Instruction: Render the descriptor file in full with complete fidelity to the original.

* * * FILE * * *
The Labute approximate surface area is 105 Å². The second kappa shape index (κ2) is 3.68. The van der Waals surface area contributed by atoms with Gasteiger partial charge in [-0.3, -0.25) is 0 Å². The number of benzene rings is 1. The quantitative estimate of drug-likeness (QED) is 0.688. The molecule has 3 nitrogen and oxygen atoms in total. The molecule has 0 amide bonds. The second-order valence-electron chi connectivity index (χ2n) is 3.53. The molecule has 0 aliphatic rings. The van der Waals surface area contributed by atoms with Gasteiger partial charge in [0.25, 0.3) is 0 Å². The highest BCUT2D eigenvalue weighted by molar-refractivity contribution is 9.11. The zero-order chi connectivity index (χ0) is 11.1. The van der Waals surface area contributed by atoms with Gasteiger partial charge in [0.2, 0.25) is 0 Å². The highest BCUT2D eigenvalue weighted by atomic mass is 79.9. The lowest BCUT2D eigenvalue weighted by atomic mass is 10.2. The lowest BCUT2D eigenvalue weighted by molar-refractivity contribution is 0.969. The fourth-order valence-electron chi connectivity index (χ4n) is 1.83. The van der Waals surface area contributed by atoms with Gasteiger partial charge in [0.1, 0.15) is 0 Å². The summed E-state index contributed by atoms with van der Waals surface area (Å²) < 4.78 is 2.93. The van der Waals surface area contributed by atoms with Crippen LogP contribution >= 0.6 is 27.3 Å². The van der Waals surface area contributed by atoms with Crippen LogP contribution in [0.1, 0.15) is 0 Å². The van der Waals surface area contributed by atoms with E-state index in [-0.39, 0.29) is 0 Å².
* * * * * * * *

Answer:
The Labute approximate surface area is 105 Å². The second kappa shape index (κ2) is 3.68. The van der Waals surface area contributed by atoms with Gasteiger partial charge in [-0.3, -0.25) is 0 Å². The number of benzene rings is 1. The quantitative estimate of drug-likeness (QED) is 0.688. The molecule has 3 nitrogen and oxygen atoms in total. The molecule has 0 amide bonds. The second-order valence-electron chi connectivity index (χ2n) is 3.53. The molecule has 0 aliphatic rings. The van der Waals surface area contributed by atoms with Gasteiger partial charge in [0.25, 0.3) is 0 Å². The highest BCUT2D eigenvalue weighted by molar-refractivity contribution is 9.11. The zero-order chi connectivity index (χ0) is 11.1. The van der Waals surface area contributed by atoms with Gasteiger partial charge in [0.2, 0.25) is 0 Å². The highest BCUT2D eigenvalue weighted by atomic mass is 79.9. The lowest BCUT2D eigenvalue weighted by atomic mass is 10.2. The lowest BCUT2D eigenvalue weighted by molar-refractivity contribution is 0.969. The fourth-order valence-electron chi connectivity index (χ4n) is 1.83. The van der Waals surface area contributed by atoms with Gasteiger partial charge in [0.1, 0.15) is 0 Å². The summed E-state index contributed by atoms with van der Waals surface area (Å²) < 4.78 is 2.93. The van der Waals surface area contributed by atoms with Crippen LogP contribution >= 0.6 is 27.3 Å². The van der Waals surface area contributed by atoms with Crippen LogP contribution in [0.1, 0.15) is 0 Å². The van der Waals surface area contributed by atoms with E-state index in [-0.39, 0.29) is 0 Å².